With Power BI dataflows and its integration with ADLS Gen2, Power BI can produce data in a data lake. As a data producer, Power BI must create a CDM folder for each dataflow containing the model.json file and its associated data files. Power BI stores its data in isolation from other data producers in the data lake by using file systems. You can read more about Azure Data Lake Storage Gen2 file system and hierarchical namespace in the article that describes them.

Power BI uses subfolders for disambiguation, and to provide improved organization of data when presented in the Power BI service. The folder naming and structure represent workspaces (Folders) and dataflows (CDM Folders). The following diagram shows how a data lake shared by Power BI and other data producers may be structured. Each service, in this case Dynamics 365, Dynamics for Finance and Operation, and Power BI, creates and maintains their own filesystem. Depending on the experience in each service, subfolders are created to better organize CDM folders within the file system.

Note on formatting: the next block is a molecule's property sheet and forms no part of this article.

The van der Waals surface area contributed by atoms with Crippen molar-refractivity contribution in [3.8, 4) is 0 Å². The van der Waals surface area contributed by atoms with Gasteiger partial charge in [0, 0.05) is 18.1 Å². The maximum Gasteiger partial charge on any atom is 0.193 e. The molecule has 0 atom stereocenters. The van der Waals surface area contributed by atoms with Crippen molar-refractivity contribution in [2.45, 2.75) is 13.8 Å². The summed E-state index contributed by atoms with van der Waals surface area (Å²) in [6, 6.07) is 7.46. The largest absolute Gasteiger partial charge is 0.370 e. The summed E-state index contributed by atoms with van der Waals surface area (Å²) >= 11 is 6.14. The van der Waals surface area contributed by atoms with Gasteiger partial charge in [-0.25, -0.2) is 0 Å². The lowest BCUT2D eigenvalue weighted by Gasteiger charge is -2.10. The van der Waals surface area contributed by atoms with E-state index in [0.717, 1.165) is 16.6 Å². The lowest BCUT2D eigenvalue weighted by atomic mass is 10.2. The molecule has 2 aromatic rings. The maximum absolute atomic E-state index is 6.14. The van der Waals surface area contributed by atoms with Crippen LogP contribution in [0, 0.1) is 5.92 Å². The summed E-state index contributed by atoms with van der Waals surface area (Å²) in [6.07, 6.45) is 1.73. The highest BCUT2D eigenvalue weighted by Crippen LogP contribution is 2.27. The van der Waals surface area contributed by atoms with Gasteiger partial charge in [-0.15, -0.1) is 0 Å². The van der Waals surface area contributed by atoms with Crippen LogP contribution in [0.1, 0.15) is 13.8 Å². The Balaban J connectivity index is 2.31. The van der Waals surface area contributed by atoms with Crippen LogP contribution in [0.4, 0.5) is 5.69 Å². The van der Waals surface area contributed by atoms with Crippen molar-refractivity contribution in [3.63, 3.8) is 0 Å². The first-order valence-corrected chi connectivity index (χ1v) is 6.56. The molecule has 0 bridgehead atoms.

dataflows from various services in Azure storage

Power BI protects data in the data lake

Power BI uses Active Directory OAuth Bearer tokens and POSIX ACLs functionality provided by Azure Data Lake Storage Gen2. These features enable scoping Power BI's access to the file system it manages in the data lake, and also scoping people's access only to dataflows or CDM folders that they create.